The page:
Atticus's general advice to his children when it comes to understanding other people
1. To walk a mile in their shoes
2. To get inside their skin and walk around in it
3. To see things from their points of view
Items found in the tree
gum, pennies, spelling medal, ball of string, old watch
Sound Scout hears when she rolls up to the Radley yard in the tire
someone laughing
At first, Jem is disappointed in Atticus because he won't play ___________, but then he finds out he's the best ________ in Maycomb County.
football; shot
Point of view of the novel
First person
Narrator of the novel
Scout
How does Atticus convince Scout to keep going to school?
He tells her they will still read together every night.
How do the kids try to communicate with Boo Radley?
A note at the end of a fishing pole that they put up to the window
What happens to Jem's pants?
The children have to run when Nathan Radley comes out of his house shooting. When they run under the fence, Jem loses his pants.
What is different about Jem's pants when he goes back to get them later that night?
They are sewn up and folded across the fence
(Boo did it)
Why does Nathan Radley say he is filling the knot-hole?
He says the tree is dying.
We know that it is real because he does not want Boo giving the kids presents anymore.
What reason does Atticus give the kids for defending Tom Robinson?
He says he wouldn't be able to tell them what to do anymore if he didn't
What is Maycomb's usual disease?
how people "go stark raving mad when anything involving a Negro comes up"
Why is it a sin to kill mockingbirds?
They "don't do anything but make music for us to enjoy"
Why does Calpurnia say she acts and talks differently when she is around African-Americans than when she is around white people?
She says it would be "out of place" for her to talk like white people at church. She doesn't want to seem like she's "puttin' on airs"
What does Atticus say every mob is made up of?
people you know
Based on Tom's story about what happened that day, what can we assume about how Mayella feels about him?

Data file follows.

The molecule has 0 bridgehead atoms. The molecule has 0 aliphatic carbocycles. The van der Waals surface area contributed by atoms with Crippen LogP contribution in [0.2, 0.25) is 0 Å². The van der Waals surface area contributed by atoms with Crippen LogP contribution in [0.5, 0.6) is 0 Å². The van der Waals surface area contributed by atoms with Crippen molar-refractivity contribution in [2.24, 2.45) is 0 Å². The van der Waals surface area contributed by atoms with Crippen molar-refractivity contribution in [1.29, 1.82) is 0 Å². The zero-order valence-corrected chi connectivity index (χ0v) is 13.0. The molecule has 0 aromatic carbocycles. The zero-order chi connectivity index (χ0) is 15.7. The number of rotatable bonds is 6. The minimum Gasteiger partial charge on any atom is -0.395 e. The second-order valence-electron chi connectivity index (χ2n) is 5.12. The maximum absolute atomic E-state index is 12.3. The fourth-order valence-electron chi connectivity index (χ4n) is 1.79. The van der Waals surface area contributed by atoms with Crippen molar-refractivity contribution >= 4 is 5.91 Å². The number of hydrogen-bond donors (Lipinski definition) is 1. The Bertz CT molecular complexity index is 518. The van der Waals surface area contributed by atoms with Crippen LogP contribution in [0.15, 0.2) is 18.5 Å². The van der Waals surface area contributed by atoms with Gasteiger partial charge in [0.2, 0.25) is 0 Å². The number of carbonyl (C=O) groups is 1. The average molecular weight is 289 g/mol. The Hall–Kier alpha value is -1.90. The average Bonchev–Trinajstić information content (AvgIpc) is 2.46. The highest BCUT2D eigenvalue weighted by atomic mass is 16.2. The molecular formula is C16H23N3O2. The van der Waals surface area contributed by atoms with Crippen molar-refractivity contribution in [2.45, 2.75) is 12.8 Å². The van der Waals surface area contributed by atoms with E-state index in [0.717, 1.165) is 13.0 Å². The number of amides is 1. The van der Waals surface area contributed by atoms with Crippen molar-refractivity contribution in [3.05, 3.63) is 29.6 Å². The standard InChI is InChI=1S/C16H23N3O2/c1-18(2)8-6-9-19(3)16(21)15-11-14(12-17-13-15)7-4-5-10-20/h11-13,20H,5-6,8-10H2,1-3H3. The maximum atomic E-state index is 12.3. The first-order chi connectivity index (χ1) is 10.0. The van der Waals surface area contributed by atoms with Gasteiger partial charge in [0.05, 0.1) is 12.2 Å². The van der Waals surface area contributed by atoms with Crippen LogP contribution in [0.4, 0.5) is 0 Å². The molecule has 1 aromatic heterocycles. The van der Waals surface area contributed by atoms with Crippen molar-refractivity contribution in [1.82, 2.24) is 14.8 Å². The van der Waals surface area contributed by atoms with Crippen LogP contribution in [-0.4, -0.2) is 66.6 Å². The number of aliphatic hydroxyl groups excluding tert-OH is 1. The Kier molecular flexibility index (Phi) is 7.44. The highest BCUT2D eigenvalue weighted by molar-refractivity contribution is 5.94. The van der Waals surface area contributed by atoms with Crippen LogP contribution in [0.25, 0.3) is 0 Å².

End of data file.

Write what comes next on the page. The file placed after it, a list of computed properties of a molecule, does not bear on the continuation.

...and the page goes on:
She has a crush on him
Based on Mayella's testimony, what can we assume about her relationship with her father?
He is abusive
Atticus
"Thank you for my children, Arthur."
Dolphus Raymond
"Secretly, Miss Finch, I'm not much of a drinker, but you see they could never, never understand that I live like I do because that's the way I want to live."
Atticus
"Shoot all the blue jays you want, if you can hit 'em, but remember it's a sin to kill a mockingbird."
Scout
"Well, it'd be sort of like shootin' a mockingbird, wouldn't it?"
Atticus
"You never really understand a person until you consider things from his point of view--until you climb into his skin and walk around in it."
Heck Tate
"... there's just some kind of men you have to shoot before you can say hidy to 'em. Even then, they ain't worth the bullet it takes to shoot 'em."
Scout
"Hey, Boo."
Dolphus Raymond
"Cry about the simple hell people give other people - without even thinking. Cry about the hell white people give colored folks, without even stopping to think that they're people, too."
Jem
"I think I'm beginning to understand why Boo Radley's stayed shut up in the house all this time...it's because he wants to stay inside."
Heck Tate
"I may not be much, Mr. Finch, but I'm still sheriff of Maycomb County and Bob Ewell fell on his knife."
Dill
"The way that man called him 'boy' all the time and sneered at him...Hasn't anybody got any business talkin' like that--it just makes me sick."
Atticus
"As you grow older, you'll see white men cheat black men every day of your life, but let me tell you something, and don't you forget it - whenever a white man does that to a black man, no matter who he is, how rich he is, or how fine a family he comes from, that white man is trash."
Mrs. Merriweather
"I tell you there are some good but misguided people in this town...Folks in this town who think they're doing right, I mean."
Dill
"There ain't one thing in this world I can do about folks except laugh, so I'm gonna join the circus and laugh my head off."
Atticus
"I don't know, but they did it. They've done it before and they did it tonight and they'll do it again and when they do it - seems that only children weep."
Miss Maudie
"Mockingbirds don't do one thing but make music for us to enjoy."
Miss Maudie
"Whether Maycomb knows it or not, we're paying the highest tribute we can pay a man. We trust him to do right. It's that simple."
Scout
"Boo was our neighbor. He gave us two soap dolls, a broken watch and chain, a pair of good-luck pennies, and our lives. But neighbors give in return. We never put back into the tree what we took out of it: we had given him nothing, and it made me sad."
Heck Tate
"Let the dead bury the dead."
Atticus Finch
"In the name of God, do your duty. In the name of God, believe Tom Robinson."
Tom Robinson
"I felt sorry for her, she seemed to try more 'n the rest of 'em."
Reverend Sykes
"Miss Jean Louise, Stand up. You're father's passin'."
Mayella Ewell
"He took advantage of me. An' if you fine, fancy gentlemen ain't gonna do nothin' about it, then you're just a bunch of lousy, yella, stinkin' cowards..."